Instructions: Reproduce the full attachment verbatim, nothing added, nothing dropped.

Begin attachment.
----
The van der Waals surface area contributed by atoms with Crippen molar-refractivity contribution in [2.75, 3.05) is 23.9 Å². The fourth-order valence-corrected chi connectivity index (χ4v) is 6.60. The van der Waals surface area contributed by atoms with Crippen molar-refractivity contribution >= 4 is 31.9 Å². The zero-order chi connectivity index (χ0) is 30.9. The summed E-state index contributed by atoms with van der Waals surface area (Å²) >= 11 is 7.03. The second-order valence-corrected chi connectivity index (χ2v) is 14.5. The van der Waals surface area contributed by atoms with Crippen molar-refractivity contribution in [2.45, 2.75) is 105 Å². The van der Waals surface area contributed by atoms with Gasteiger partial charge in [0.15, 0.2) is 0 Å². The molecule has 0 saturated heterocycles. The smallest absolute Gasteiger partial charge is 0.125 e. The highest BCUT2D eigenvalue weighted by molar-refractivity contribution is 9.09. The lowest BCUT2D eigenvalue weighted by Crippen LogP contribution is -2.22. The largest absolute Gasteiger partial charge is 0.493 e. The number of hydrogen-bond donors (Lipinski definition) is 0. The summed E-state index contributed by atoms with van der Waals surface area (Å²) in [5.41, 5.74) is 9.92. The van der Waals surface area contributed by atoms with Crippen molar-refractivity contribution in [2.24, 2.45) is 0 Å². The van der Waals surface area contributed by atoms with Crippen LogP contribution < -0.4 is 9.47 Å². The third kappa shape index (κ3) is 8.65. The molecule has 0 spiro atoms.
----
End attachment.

The van der Waals surface area contributed by atoms with Crippen molar-refractivity contribution in [2.75, 3.05) is 23.9 Å². The fourth-order valence-corrected chi connectivity index (χ4v) is 6.60. The van der Waals surface area contributed by atoms with Crippen molar-refractivity contribution >= 4 is 31.9 Å². The zero-order chi connectivity index (χ0) is 30.9. The summed E-state index contributed by atoms with van der Waals surface area (Å²) >= 11 is 7.03. The second-order valence-corrected chi connectivity index (χ2v) is 14.5. The van der Waals surface area contributed by atoms with Crippen molar-refractivity contribution in [2.45, 2.75) is 105 Å². The van der Waals surface area contributed by atoms with Gasteiger partial charge in [0.15, 0.2) is 0 Å². The molecule has 0 saturated heterocycles. The smallest absolute Gasteiger partial charge is 0.125 e. The highest BCUT2D eigenvalue weighted by molar-refractivity contribution is 9.09. The lowest BCUT2D eigenvalue weighted by Crippen LogP contribution is -2.22. The largest absolute Gasteiger partial charge is 0.493 e. The number of hydrogen-bond donors (Lipinski definition) is 0. The summed E-state index contributed by atoms with van der Waals surface area (Å²) in [5.41, 5.74) is 9.92. The van der Waals surface area contributed by atoms with Crippen molar-refractivity contribution in [2.24, 2.45) is 0 Å². The van der Waals surface area contributed by atoms with Crippen LogP contribution < -0.4 is 9.47 Å². The third kappa shape index (κ3) is 8.65. The molecule has 0 spiro atoms.